Georgia State, in Atlanta, is a microcosm of the challenges facing higher education in America. The demographics of the university's more than 30,000 undergraduates have shifted dramatically over the past decade, as Pell Grant--eligible students have risen from about 30 percent to 60 percent of the student body and the ratio of white students to students of color has flipped from 60/40 to 40/60. At the same time, state funding for higher education has declined. A huge, non-elite, non-flagship urban public university, trying to do more with less while serving students from less privileged backgrounds: welcome to higher education in 2016.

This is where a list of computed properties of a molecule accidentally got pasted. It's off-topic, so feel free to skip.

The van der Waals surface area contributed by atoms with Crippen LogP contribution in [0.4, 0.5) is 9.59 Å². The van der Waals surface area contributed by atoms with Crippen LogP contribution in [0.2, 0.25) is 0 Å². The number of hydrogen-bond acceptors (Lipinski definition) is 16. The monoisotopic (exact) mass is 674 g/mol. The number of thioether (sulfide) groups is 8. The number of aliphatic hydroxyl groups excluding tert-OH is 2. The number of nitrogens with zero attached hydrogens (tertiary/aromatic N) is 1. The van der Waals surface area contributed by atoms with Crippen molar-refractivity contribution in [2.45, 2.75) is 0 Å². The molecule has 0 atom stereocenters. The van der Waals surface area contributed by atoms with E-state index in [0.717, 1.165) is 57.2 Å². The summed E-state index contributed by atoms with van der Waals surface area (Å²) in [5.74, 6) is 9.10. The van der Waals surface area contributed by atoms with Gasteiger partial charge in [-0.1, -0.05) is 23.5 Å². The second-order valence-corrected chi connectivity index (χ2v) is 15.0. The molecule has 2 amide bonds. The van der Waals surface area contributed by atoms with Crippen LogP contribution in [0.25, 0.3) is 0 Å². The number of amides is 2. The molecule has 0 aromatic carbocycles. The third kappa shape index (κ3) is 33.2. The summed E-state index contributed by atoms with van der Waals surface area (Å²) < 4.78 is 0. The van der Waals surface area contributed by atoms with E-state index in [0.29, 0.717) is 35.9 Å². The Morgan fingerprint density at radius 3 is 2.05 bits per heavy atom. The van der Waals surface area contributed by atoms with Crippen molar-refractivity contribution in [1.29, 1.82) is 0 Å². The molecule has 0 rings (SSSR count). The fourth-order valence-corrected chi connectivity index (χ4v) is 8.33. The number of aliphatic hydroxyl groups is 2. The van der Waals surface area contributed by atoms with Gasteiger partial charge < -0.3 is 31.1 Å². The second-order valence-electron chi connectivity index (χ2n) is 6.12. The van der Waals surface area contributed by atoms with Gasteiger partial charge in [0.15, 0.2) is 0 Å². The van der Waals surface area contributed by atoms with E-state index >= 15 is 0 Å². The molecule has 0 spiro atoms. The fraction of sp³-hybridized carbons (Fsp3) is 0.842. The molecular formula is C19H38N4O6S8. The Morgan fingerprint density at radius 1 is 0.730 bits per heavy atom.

Given these shifts, you would expect Georgia State's academic results to have suffered--after all, research shows a tight negative correlation between a low-income student population and graduation rates. Yet the opposite has happened, thanks to the university's "Student Success Collaborative," initiated in 2012 and headed by Renick. (Last year, we wrote about university president Mark Becker.) The initiative, which has become a model for other schools trying to improve student outcomes, encompasses more than a dozen different programs, including pre-freshman year summer sessions, redesigned introductory math curriculum, and micro-grants for students in need of a few hundred bucks to make it through the semester. The centerpiece is the enthusiastic embrace of predictive analytics, which means using historical data to determine the telltale signs of when students are in need of targeted interventions. A student who gets a C in an intro course in her intended major, for example, is statistically very unlikely to graduate. But traditionally, the only feedback she would get would be from the grade itself, which says: "You passed." Now, through predictive analytics, warning flags like that C grade trigger interventions in which advisers give students the information they need to get back on track. In the last year, for instance, the system has helped 2,000 students who picked the wrong course for their requirements switch into the right one. In the past, they wouldn't have known about their wasted time and money until after the semester was over. That can mean the difference between graduating and dropping out, since financial aid packages only cover so many credits.